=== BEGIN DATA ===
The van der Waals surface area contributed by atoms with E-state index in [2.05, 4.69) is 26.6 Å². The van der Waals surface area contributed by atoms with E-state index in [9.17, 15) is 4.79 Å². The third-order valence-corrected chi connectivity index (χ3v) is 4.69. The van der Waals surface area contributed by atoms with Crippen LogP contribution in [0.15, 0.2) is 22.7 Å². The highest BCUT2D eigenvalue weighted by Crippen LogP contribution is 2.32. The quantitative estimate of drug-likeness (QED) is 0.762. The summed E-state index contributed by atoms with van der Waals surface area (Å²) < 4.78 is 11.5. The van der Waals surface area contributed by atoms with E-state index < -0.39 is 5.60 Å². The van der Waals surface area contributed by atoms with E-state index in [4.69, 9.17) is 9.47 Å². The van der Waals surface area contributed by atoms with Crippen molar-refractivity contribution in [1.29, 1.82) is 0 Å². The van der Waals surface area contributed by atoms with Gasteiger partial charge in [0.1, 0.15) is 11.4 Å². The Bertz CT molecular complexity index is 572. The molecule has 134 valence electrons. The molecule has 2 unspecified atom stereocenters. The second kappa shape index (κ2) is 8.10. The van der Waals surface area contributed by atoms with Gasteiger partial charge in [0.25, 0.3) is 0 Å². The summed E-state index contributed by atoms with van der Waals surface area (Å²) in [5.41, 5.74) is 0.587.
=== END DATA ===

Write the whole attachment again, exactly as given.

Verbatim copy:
The van der Waals surface area contributed by atoms with E-state index in [2.05, 4.69) is 26.6 Å². The van der Waals surface area contributed by atoms with E-state index in [9.17, 15) is 4.79 Å². The third-order valence-corrected chi connectivity index (χ3v) is 4.69. The van der Waals surface area contributed by atoms with Crippen LogP contribution in [0.15, 0.2) is 22.7 Å². The highest BCUT2D eigenvalue weighted by Crippen LogP contribution is 2.32. The quantitative estimate of drug-likeness (QED) is 0.762. The summed E-state index contributed by atoms with van der Waals surface area (Å²) < 4.78 is 11.5. The van der Waals surface area contributed by atoms with E-state index < -0.39 is 5.60 Å². The van der Waals surface area contributed by atoms with E-state index in [4.69, 9.17) is 9.47 Å². The van der Waals surface area contributed by atoms with Crippen molar-refractivity contribution in [1.29, 1.82) is 0 Å². The van der Waals surface area contributed by atoms with Gasteiger partial charge in [0.1, 0.15) is 11.4 Å². The Bertz CT molecular complexity index is 572. The molecule has 134 valence electrons. The molecule has 2 unspecified atom stereocenters. The second kappa shape index (κ2) is 8.10. The van der Waals surface area contributed by atoms with Gasteiger partial charge in [0.25, 0.3) is 0 Å². The summed E-state index contributed by atoms with van der Waals surface area (Å²) in [5.41, 5.74) is 0.587.